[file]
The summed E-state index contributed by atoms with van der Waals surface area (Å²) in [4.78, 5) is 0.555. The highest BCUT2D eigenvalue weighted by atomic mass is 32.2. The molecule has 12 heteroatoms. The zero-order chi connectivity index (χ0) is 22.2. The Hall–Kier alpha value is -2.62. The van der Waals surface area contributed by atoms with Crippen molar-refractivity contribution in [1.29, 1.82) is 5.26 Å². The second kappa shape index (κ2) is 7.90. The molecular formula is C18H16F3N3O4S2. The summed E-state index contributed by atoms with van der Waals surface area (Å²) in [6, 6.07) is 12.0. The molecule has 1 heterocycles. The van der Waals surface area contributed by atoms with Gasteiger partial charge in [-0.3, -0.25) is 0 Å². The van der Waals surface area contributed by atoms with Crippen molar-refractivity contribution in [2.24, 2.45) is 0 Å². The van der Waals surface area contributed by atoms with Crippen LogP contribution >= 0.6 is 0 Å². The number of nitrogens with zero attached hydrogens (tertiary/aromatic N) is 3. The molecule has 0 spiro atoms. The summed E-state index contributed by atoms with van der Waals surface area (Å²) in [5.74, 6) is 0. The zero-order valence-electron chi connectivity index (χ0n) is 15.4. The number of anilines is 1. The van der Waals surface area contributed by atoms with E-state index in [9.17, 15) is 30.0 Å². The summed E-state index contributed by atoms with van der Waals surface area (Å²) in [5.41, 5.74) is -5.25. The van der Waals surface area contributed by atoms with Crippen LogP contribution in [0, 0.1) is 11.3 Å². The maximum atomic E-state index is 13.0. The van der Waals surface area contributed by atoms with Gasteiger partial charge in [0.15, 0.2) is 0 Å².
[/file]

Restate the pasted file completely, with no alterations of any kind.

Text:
The summed E-state index contributed by atoms with van der Waals surface area (Å²) in [4.78, 5) is 0.555. The highest BCUT2D eigenvalue weighted by atomic mass is 32.2. The molecule has 12 heteroatoms. The zero-order chi connectivity index (χ0) is 22.2. The Hall–Kier alpha value is -2.62. The van der Waals surface area contributed by atoms with Crippen molar-refractivity contribution in [1.29, 1.82) is 5.26 Å². The second kappa shape index (κ2) is 7.90. The molecular formula is C18H16F3N3O4S2. The summed E-state index contributed by atoms with van der Waals surface area (Å²) in [6, 6.07) is 12.0. The molecule has 1 heterocycles. The van der Waals surface area contributed by atoms with Gasteiger partial charge in [-0.3, -0.25) is 0 Å². The van der Waals surface area contributed by atoms with Crippen molar-refractivity contribution in [2.24, 2.45) is 0 Å². The van der Waals surface area contributed by atoms with Crippen LogP contribution >= 0.6 is 0 Å². The number of nitrogens with zero attached hydrogens (tertiary/aromatic N) is 3. The molecule has 0 spiro atoms. The summed E-state index contributed by atoms with van der Waals surface area (Å²) in [5.74, 6) is 0. The zero-order valence-electron chi connectivity index (χ0n) is 15.4. The number of anilines is 1. The van der Waals surface area contributed by atoms with E-state index in [9.17, 15) is 30.0 Å². The summed E-state index contributed by atoms with van der Waals surface area (Å²) in [5.41, 5.74) is -5.25. The van der Waals surface area contributed by atoms with Crippen LogP contribution in [0, 0.1) is 11.3 Å². The maximum atomic E-state index is 13.0. The van der Waals surface area contributed by atoms with Gasteiger partial charge in [0.15, 0.2) is 0 Å².